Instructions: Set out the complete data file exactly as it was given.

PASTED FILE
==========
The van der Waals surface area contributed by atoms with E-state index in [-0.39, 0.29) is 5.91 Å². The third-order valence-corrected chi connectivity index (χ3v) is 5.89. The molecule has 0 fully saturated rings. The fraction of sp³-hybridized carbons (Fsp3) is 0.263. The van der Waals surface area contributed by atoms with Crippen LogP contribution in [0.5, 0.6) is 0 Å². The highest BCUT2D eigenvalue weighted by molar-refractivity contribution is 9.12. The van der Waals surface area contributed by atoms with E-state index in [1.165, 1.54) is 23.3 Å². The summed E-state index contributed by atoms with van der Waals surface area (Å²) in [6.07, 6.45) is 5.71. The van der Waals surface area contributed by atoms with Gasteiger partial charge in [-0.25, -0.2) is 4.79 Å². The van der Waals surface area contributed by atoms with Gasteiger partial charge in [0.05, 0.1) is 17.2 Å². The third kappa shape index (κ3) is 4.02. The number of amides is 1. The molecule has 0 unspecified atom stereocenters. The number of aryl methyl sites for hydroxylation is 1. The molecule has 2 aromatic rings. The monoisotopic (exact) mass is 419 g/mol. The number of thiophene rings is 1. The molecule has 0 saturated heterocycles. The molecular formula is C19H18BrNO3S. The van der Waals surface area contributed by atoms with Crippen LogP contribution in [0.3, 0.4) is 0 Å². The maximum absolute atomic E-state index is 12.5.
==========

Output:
The van der Waals surface area contributed by atoms with E-state index in [-0.39, 0.29) is 5.91 Å². The third-order valence-corrected chi connectivity index (χ3v) is 5.89. The molecule has 0 fully saturated rings. The fraction of sp³-hybridized carbons (Fsp3) is 0.263. The van der Waals surface area contributed by atoms with Crippen LogP contribution in [0.5, 0.6) is 0 Å². The highest BCUT2D eigenvalue weighted by molar-refractivity contribution is 9.12. The van der Waals surface area contributed by atoms with E-state index in [1.165, 1.54) is 23.3 Å². The summed E-state index contributed by atoms with van der Waals surface area (Å²) in [6.07, 6.45) is 5.71. The van der Waals surface area contributed by atoms with Gasteiger partial charge in [-0.25, -0.2) is 4.79 Å². The van der Waals surface area contributed by atoms with Gasteiger partial charge in [0.05, 0.1) is 17.2 Å². The third kappa shape index (κ3) is 4.02. The number of amides is 1. The molecule has 0 unspecified atom stereocenters. The number of aryl methyl sites for hydroxylation is 1. The molecule has 2 aromatic rings. The monoisotopic (exact) mass is 419 g/mol. The number of thiophene rings is 1. The molecule has 0 saturated heterocycles. The molecular formula is C19H18BrNO3S. The van der Waals surface area contributed by atoms with Crippen LogP contribution in [0.3, 0.4) is 0 Å². The maximum absolute atomic E-state index is 12.5.